This would explain the traces of Amazonian invasion that have been attributed to remote epochs. The Urus, who live on the banks of the Desaguadero south of Lake Titicaca would, according to this hypothesis, be the descendants of the ancient Amazonians Arawaks. They have continued to be hunters and fishermen.

They must once have inhabited a vast stretch of land extending as far as the Pacific Ocean, and their language was still spoken over a large part of the plateau at the time of the Spanish conquest. It is only recently that the connecting links have been discovered in the long chain of civilizations that unites Central with South America. The natives came from the north by way of the Andean plateau; but the stream of migration sometimes divided, and some of them would retrace, in the opposite direction, the road taken by their ancestors.

Flux was followed by reflux. Since a great deal of uncertainty still prevails in this whole area of American prehistory, we shall not attempt to take a stand in regard to controversies that it is for the archaeologists and ethnologists to resolve, but shall confine ourselves to presenting in composite form the various items of information provided by the specialists. The different civilizations are distinguished from one another primarily by their styles of sculpture, pottery, and textiles.

The connecting link between Central America and Peru was formed by the civilizations that developed on the territory of what is now the Republic of Ecuador. The brachycephalic people who came from the north drove back the dolichocephalic natives, first from the coast and then from the plateau.

The vanquished peoples were to become the Jivaros, who now inhabit the forests in the eastern part of Ecuador Oriente , and who have attained a sort of celebrity through their skill in the preparation of shrunken heads. Marshall Saville has made a study of the bas-reliefs, stone seats, and statues found on the coast, all of which evidence a culture that seems to have remained primitive. The most ancient civilization of Peru has recently been identified by J.

Its sculptors had a delirious imagination, which imbued them with a love for the monstrous and the horrible, and which clearly distinguishes them from those of Tiahuanaco. It is sculptural in character, at first done in white and ochre red, and later in black.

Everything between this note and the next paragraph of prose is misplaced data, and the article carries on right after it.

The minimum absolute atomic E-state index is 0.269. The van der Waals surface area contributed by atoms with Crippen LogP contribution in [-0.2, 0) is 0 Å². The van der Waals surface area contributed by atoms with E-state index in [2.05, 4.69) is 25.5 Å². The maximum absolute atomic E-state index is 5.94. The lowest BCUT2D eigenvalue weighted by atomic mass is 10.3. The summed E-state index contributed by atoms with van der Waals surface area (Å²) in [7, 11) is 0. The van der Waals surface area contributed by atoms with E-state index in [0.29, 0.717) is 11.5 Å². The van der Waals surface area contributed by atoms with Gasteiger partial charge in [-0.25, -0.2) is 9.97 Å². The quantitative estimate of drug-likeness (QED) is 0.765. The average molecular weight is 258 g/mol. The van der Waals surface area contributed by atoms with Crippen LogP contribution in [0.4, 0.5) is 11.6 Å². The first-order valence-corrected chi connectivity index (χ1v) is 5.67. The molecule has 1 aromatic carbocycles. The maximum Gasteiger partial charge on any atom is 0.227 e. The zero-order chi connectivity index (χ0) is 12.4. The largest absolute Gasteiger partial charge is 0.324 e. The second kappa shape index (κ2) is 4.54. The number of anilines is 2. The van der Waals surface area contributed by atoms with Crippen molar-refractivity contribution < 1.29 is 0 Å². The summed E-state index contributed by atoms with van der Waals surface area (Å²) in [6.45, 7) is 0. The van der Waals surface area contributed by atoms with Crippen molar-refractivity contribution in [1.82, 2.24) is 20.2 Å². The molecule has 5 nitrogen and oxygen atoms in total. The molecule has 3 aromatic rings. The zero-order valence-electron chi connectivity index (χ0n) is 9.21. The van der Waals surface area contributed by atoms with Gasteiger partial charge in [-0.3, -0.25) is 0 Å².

The vessels are surmounted by a stirrup-spout formed by a pair of arched tubes joined together at the mouth. The scenes depicted on the vases are varied and often very vivid: battles, banquets, hunting and fishing, a chief carried in a litter, household work, etc. Taken together, they reveal the existence of a well-advanced state of civilization: a sumptuous court, officials, artisans, servants—a whole social hierarchy.

They also show us that certain immoral practices were not uncommon. Much more mysterious is the civilization of Paracas. Thanks to the dry climate, the heat, and the strong currents of air that freshen the atmosphere, the objects dug out of the necropolis of that name have remained intact. Wrapped around the mummies were found fabrics of cotton and wool in a variety of vivid colors as many as sixteen different tonalities have been counted.

The motifs, representing felines wildcats or pumas , birds, fish—either humanized or fantastic—and men—linear, polygonal, or naturalistically drawn—are well proportioned to the dimensions of the fabrics and are harmoniously and symmetrically distributed. Several pieces of material bear a motif, often very complicated, which is repeated several times, but always with some change of detail, very much like a theme and variations.

Two other important cultures, less ancient than those of which we have just spoken, developed side by side: that of Recuay and that of Nazca-Ica. The remains of the first are found in the Huaylas corridor: pottery of white clay, vases with cylindrical necks, with scenes in high relief depicted on their upper parts, and black geometrical designs. More beautiful and more celebrated are the polychrome pottery vessels of Nazca, adorned with highly complicated drawings of mythological beings, of men either stylized or realistically depicted, and, above all, of fish, for the inhabitants of the area were fishermen.